Sekiguchi : So in a good sense, this is not a retrospective at all then (laughs).

Nakahara : It’s the museum that wanted to make it a retrospective (laughs). But I have to say, remaking things is really hard. Finding myself unable to buy stuff that’d been easy to get pretty much anywhere, for a start.

Sekiguchi : Mmm, I suppose it must be tough.

Nakahara : I actually haven’t managed to set about remakingmost of the works that were burnt. The process of remembering all sorts of things, collecting materials and so on is progressing well enough, but I haven’t managed to get as far as remaking, so those works are not in the exhibition. Among what is there are several pieces in which the original survived, albeit somewhat deteriorated, and was used as a reference to make another copy. The original of the piece with the polystyrene dog on top of a radio-controlled vehicle is held by Gallery 16 (6) in Kyoto, and studying the actual thing I realized it had indeed deteriorated quite a bit over the years, so decided to make another one. Setting out to do so, what surprised me most was, take those big marbles I stuck in for eyes, that I just bought at some random toyshop: you can’t get them now. Then there was the collar: those thick black studded ones are not fashionable these days, so I had to search for an end-of-line one online. And so it goes on. One other thing was, I’m sure that for the dog I shaved the polystyrene quite roughly, and completed it in less than a week. Trying to make it again, I find there’s no way I can reproduce that method. It’s hard, actually. I just can’t manage it.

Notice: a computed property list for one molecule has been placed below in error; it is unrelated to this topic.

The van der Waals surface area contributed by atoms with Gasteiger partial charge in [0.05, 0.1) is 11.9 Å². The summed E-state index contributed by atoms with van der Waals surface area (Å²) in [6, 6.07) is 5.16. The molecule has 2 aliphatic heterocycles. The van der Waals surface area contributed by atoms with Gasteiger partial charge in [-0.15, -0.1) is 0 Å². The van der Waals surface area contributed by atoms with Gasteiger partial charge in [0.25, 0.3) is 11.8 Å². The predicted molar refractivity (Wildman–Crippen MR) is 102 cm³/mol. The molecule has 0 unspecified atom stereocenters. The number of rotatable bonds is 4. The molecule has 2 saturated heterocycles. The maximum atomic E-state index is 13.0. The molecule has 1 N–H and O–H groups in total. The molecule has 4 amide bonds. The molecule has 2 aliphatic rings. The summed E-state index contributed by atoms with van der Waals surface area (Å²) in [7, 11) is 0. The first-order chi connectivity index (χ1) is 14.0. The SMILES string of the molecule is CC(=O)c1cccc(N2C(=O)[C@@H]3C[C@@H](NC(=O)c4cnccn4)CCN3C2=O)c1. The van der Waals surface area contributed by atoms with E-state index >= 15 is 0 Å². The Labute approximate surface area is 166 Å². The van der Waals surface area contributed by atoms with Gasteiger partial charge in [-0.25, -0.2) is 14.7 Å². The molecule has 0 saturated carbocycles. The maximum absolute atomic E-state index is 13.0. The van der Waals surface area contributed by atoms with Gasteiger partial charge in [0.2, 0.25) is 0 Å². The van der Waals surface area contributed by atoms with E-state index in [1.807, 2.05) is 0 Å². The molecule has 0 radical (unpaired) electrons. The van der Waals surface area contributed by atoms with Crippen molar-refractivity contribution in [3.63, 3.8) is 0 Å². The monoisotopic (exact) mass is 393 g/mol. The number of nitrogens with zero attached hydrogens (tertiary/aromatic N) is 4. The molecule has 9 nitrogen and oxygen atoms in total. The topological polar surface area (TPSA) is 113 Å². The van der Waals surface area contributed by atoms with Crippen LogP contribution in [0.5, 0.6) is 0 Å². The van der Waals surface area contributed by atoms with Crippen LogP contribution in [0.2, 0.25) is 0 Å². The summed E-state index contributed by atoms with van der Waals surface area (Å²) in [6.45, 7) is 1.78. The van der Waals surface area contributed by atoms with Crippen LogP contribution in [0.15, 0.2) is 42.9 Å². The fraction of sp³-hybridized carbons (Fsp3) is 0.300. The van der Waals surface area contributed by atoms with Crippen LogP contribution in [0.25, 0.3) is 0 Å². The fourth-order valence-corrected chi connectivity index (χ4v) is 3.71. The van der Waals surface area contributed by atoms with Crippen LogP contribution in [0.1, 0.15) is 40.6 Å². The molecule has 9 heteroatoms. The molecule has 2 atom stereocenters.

Left: Radio-controlled vehicle 4, 1989-1990
Right: Radio-controlled vehicle 4: Rune, 2011